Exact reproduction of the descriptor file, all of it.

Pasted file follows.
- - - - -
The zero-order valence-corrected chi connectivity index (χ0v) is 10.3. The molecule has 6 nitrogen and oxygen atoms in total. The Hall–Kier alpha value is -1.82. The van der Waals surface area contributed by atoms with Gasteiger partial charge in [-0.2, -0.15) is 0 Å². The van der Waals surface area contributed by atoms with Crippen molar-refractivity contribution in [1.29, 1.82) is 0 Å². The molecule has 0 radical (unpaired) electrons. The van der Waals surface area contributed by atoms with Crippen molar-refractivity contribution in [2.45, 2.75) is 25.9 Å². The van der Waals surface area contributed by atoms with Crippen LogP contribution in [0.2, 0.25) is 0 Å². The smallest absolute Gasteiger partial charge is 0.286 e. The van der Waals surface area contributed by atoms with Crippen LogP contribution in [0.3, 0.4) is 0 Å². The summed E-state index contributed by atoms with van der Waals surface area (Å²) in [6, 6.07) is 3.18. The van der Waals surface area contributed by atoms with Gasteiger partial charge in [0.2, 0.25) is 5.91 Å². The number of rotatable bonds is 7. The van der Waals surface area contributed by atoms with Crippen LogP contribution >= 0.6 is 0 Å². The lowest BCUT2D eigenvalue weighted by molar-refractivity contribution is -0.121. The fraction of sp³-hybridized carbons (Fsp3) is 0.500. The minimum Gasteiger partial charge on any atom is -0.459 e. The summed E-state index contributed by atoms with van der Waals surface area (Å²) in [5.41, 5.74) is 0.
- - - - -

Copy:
The zero-order valence-corrected chi connectivity index (χ0v) is 10.3. The molecule has 6 nitrogen and oxygen atoms in total. The Hall–Kier alpha value is -1.82. The van der Waals surface area contributed by atoms with Gasteiger partial charge in [-0.2, -0.15) is 0 Å². The van der Waals surface area contributed by atoms with Crippen molar-refractivity contribution in [1.29, 1.82) is 0 Å². The molecule has 0 radical (unpaired) electrons. The van der Waals surface area contributed by atoms with Crippen molar-refractivity contribution in [2.45, 2.75) is 25.9 Å². The van der Waals surface area contributed by atoms with Crippen LogP contribution in [0.2, 0.25) is 0 Å². The smallest absolute Gasteiger partial charge is 0.286 e. The van der Waals surface area contributed by atoms with Crippen LogP contribution in [0.3, 0.4) is 0 Å². The summed E-state index contributed by atoms with van der Waals surface area (Å²) in [6, 6.07) is 3.18. The van der Waals surface area contributed by atoms with Gasteiger partial charge in [0.2, 0.25) is 5.91 Å². The number of rotatable bonds is 7. The van der Waals surface area contributed by atoms with Crippen LogP contribution >= 0.6 is 0 Å². The lowest BCUT2D eigenvalue weighted by molar-refractivity contribution is -0.121. The fraction of sp³-hybridized carbons (Fsp3) is 0.500. The minimum Gasteiger partial charge on any atom is -0.459 e. The summed E-state index contributed by atoms with van der Waals surface area (Å²) in [5.41, 5.74) is 0.